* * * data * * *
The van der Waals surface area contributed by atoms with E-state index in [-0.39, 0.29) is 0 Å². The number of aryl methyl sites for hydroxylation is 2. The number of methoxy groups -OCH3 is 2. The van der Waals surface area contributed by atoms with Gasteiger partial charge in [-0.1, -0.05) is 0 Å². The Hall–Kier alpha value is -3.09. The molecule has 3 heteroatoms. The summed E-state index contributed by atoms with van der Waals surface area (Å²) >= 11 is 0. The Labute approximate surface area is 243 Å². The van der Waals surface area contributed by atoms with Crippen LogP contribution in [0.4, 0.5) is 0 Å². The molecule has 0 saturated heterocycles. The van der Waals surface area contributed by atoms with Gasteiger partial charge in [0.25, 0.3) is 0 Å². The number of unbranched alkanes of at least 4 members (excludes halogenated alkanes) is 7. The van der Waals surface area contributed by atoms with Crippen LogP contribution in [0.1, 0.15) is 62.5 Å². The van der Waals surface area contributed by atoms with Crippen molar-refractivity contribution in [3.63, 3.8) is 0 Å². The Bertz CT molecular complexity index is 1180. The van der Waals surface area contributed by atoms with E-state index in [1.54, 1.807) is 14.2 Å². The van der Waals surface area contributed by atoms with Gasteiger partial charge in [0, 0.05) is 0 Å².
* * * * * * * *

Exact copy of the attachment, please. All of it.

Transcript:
The van der Waals surface area contributed by atoms with E-state index in [-0.39, 0.29) is 0 Å². The number of aryl methyl sites for hydroxylation is 2. The number of methoxy groups -OCH3 is 2. The van der Waals surface area contributed by atoms with Gasteiger partial charge in [-0.1, -0.05) is 0 Å². The Hall–Kier alpha value is -3.09. The molecule has 3 heteroatoms. The summed E-state index contributed by atoms with van der Waals surface area (Å²) >= 11 is 0. The Labute approximate surface area is 243 Å². The van der Waals surface area contributed by atoms with Crippen LogP contribution in [0.4, 0.5) is 0 Å². The molecule has 0 saturated heterocycles. The van der Waals surface area contributed by atoms with Gasteiger partial charge in [0.25, 0.3) is 0 Å². The number of unbranched alkanes of at least 4 members (excludes halogenated alkanes) is 7. The van der Waals surface area contributed by atoms with Crippen LogP contribution in [0.1, 0.15) is 62.5 Å². The van der Waals surface area contributed by atoms with Crippen molar-refractivity contribution in [3.63, 3.8) is 0 Å². The Bertz CT molecular complexity index is 1180. The van der Waals surface area contributed by atoms with E-state index in [1.54, 1.807) is 14.2 Å². The van der Waals surface area contributed by atoms with Gasteiger partial charge in [0, 0.05) is 0 Å².